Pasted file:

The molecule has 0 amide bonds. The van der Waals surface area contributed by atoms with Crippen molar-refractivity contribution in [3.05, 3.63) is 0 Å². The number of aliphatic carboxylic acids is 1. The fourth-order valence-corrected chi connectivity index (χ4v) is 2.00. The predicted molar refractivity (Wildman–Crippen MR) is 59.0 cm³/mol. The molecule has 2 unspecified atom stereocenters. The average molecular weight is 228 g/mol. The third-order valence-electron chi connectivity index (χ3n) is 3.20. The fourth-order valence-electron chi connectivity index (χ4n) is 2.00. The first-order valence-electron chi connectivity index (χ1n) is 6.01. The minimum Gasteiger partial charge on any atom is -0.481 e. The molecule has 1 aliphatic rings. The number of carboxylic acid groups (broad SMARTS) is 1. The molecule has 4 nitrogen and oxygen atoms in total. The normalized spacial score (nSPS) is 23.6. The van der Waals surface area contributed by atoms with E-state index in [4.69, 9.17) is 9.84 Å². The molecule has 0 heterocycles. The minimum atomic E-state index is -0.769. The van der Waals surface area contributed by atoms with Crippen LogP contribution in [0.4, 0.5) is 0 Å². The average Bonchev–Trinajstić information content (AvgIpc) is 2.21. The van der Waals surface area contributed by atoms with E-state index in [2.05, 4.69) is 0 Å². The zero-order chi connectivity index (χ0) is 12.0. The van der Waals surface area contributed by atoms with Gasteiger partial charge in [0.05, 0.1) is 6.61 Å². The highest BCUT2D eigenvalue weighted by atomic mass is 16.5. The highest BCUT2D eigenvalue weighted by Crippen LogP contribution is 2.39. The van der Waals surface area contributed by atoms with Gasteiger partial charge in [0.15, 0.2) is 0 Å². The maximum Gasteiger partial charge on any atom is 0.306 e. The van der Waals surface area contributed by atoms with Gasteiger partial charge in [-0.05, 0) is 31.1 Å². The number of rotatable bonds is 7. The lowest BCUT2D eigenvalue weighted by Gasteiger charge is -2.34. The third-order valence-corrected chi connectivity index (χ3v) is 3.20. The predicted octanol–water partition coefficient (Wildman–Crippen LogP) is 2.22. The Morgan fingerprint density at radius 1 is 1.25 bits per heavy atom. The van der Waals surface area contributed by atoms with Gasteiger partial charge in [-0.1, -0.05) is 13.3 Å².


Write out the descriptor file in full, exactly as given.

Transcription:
The molecule has 0 amide bonds. The van der Waals surface area contributed by atoms with Crippen molar-refractivity contribution in [3.05, 3.63) is 0 Å². The number of aliphatic carboxylic acids is 1. The fourth-order valence-corrected chi connectivity index (χ4v) is 2.00. The predicted molar refractivity (Wildman–Crippen MR) is 59.0 cm³/mol. The molecule has 2 unspecified atom stereocenters. The average molecular weight is 228 g/mol. The third-order valence-electron chi connectivity index (χ3n) is 3.20. The fourth-order valence-electron chi connectivity index (χ4n) is 2.00. The first-order valence-electron chi connectivity index (χ1n) is 6.01. The minimum Gasteiger partial charge on any atom is -0.481 e. The molecule has 1 aliphatic rings. The number of carboxylic acid groups (broad SMARTS) is 1. The molecule has 4 nitrogen and oxygen atoms in total. The normalized spacial score (nSPS) is 23.6. The van der Waals surface area contributed by atoms with E-state index in [4.69, 9.17) is 9.84 Å². The molecule has 0 heterocycles. The minimum atomic E-state index is -0.769. The van der Waals surface area contributed by atoms with Crippen LogP contribution in [0.4, 0.5) is 0 Å². The average Bonchev–Trinajstić information content (AvgIpc) is 2.21. The van der Waals surface area contributed by atoms with E-state index in [2.05, 4.69) is 0 Å². The zero-order chi connectivity index (χ0) is 12.0. The van der Waals surface area contributed by atoms with Gasteiger partial charge in [0.05, 0.1) is 6.61 Å². The highest BCUT2D eigenvalue weighted by atomic mass is 16.5. The highest BCUT2D eigenvalue weighted by Crippen LogP contribution is 2.39. The van der Waals surface area contributed by atoms with Gasteiger partial charge in [0.15, 0.2) is 0 Å². The maximum Gasteiger partial charge on any atom is 0.306 e. The van der Waals surface area contributed by atoms with Gasteiger partial charge in [-0.05, 0) is 31.1 Å². The number of rotatable bonds is 7. The lowest BCUT2D eigenvalue weighted by Gasteiger charge is -2.34. The third-order valence-corrected chi connectivity index (χ3v) is 3.20. The predicted octanol–water partition coefficient (Wildman–Crippen LogP) is 2.22. The Morgan fingerprint density at radius 1 is 1.25 bits per heavy atom. The van der Waals surface area contributed by atoms with Gasteiger partial charge in [-0.1, -0.05) is 13.3 Å².